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Progressing Towards a Sustainable Beauty Routine

The environmental impact of the beauty industry is significant, sourcing its carbon footprint from many different avenues. These avenues include sourcing of ingredients, shipping and packaging. It is also important to consider whether products are cruelty-free and/or vegan. Because the industry is so saturated with non-sustainable practices, it is difficult, and often impossible, for the average consumer to go zero-waste. It is essential to acknowledge socioeconomic and geographic barriers that may restrict access to sustainable products. 

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Dependence on plastic packing has led to a tremendous amount of plastic waste ending up in landfills, and often spilling over into waterways and other environmental areas. Although much of this packaging may, in theory, be recyclable, much of it bypasses this opportunity due to consumer convenience and limited capabilities of the recycling industry. According to one estimate from the Environmental Protection Agency, about 70% of plastic packing on U.S. products ends up in landfills. Additionally, microplastics are used as an ingredient in products such as toothpaste, face soap and body wash for exfoliation. These microplastics cause pollution by infiltrating waterways when washed down the drain. 

The low cost of shipping plastic has compounded the industry’s reliance upon the material in recent years. The characteristic lightness and durability of plastic are easier to ship than more traditional materials such as glass. However, water composes more than 90% of the weight of many products, effectively creating a massive carbon and water footprint when shipped. Eliminating water from these products, as many creators have begun to do, could make shipping significantly more sustainable. 

The beauty industry also impacts the environment in other ways, including ingredient sourcing and shipping costs. Ingredients are not always ethically sourced, with the costs of attaining them environmentally costly. For example, harvesting palm oil, common in cosmetics and other personal care products, has contributed to deforestation on a global scale. While ingredient sourcing remains a considerable concern, many companies have taken positive steps to counter this issue, attempting to inspire industry-wide change. Knowing whether a company follows cruelty-free practices should also be a factor when deciding whether to support a company. Consumers have the ability to stand for animal welfare by using their buying power.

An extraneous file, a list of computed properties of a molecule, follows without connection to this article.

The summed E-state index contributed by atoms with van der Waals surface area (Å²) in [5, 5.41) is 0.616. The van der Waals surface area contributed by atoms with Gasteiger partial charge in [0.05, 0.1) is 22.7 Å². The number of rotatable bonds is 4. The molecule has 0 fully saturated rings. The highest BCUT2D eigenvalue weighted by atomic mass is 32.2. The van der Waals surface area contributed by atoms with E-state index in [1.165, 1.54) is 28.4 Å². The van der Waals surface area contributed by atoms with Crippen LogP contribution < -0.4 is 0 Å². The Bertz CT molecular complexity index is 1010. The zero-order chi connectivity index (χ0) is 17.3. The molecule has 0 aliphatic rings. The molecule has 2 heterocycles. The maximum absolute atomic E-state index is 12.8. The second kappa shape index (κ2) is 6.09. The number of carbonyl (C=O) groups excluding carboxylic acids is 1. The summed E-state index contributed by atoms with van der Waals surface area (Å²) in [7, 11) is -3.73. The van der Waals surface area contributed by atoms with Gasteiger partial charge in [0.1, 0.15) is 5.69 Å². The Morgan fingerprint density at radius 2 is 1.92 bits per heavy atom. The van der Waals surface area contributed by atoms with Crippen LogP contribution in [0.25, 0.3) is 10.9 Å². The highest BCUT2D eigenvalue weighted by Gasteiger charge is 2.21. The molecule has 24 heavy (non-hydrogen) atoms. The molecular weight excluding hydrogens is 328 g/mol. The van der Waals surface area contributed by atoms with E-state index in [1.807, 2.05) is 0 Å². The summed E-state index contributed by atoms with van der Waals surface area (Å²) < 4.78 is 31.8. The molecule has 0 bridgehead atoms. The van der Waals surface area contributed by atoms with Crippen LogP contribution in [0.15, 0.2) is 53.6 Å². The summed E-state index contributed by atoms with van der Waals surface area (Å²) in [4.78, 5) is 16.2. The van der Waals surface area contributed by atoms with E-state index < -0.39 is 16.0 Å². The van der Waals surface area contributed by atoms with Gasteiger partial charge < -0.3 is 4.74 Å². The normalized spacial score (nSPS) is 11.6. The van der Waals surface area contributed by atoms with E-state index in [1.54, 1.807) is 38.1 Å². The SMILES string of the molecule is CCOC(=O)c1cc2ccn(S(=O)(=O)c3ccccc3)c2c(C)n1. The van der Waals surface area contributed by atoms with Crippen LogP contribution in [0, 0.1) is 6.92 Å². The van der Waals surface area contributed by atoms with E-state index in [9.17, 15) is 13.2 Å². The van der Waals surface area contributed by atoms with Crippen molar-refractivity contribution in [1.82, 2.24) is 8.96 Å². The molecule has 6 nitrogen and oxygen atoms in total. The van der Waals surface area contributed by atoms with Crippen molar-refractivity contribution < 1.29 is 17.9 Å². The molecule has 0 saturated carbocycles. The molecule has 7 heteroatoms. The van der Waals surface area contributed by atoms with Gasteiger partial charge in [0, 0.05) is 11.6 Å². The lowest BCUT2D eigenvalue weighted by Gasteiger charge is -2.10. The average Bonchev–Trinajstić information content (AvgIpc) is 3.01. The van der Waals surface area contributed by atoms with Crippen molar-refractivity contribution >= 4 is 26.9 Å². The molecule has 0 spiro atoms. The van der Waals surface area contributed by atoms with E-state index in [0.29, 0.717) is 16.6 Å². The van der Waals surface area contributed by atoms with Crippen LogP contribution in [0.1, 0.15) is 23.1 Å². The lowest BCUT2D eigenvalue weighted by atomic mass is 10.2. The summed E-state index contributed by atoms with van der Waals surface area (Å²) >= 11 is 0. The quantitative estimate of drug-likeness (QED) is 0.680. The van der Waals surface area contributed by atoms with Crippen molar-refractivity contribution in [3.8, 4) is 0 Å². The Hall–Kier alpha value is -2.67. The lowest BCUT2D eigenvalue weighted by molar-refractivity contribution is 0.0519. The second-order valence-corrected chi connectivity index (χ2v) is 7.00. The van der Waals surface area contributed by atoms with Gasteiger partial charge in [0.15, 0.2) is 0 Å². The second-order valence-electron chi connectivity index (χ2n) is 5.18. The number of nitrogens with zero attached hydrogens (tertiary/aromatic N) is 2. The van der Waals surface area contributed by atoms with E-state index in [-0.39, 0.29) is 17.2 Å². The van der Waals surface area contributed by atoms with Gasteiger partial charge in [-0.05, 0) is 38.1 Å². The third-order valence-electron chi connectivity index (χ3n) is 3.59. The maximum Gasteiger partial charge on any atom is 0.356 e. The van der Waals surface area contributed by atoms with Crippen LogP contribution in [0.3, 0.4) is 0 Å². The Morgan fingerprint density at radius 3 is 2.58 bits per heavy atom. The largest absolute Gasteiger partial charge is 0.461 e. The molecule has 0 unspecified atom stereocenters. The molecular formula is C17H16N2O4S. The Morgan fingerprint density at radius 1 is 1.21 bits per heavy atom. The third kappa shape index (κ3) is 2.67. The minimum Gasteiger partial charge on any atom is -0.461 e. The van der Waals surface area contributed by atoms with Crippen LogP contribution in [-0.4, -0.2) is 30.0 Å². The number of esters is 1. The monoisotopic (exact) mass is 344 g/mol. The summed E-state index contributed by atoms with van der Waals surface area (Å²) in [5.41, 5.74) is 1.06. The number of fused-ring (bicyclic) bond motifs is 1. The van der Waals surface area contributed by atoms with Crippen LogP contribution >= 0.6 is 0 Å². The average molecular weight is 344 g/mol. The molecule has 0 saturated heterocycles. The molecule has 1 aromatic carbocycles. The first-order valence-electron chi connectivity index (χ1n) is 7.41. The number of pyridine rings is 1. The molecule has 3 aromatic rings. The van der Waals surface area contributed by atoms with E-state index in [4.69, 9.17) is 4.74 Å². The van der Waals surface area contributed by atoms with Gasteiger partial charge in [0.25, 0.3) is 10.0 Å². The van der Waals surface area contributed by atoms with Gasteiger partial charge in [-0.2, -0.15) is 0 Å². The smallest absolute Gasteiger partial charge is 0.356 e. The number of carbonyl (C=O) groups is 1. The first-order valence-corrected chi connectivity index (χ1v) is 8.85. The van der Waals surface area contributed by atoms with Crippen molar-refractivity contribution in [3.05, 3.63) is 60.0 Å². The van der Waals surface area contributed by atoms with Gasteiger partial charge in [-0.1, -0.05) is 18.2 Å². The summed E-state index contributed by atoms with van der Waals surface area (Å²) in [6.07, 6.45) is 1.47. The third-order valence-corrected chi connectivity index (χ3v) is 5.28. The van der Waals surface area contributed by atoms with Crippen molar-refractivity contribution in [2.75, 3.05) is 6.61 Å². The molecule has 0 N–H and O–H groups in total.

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One of my personal goals for 2021 is to make my beauty routine more sustainable. Since January, I have started to research different companies regarding their commitment to sustainable products and practices. Some of my favorite brands so far have been Lush, Honest Beauty and Love, Beauty, and Planet. These companies publish sustainability commitments on their websites, ensuring consumers of the practices used by the company in the production of their products. Products I have begun using include shampoo and conditioner in bar form as well as makeup brushes made of bamboo. I have also started gravitating toward paper-based, rather than plastic, packaging. In my experience, these products have worked comparatively to more traditional ones, and cost differences were not significant long term. However, I have noticed that many of these products are more readily available online, which may create issues surrounding accessibility and convenience. 

make up
Photo by Emma Bauso from Pexels

Even with these adjustments, I recognize I still have a long way to go before having a completely sustainable routine. This will take a concerted effort over a longer period of time. However, I believe I can fulfill my main goal in undertaking this experience, which is to become a more knowledgeable consumer. By the end of the year, I hope to have a deeper understanding of the beauty industry and how best to support sustainable and ethical practices in my everyday life. 

Emma Meyer

Wisconsin '24

Emma Meyer is a freshman at The University of Wisconsin-Madison. She is from Minneapolis, MN and this will be her first year as a writer for Her Campus.
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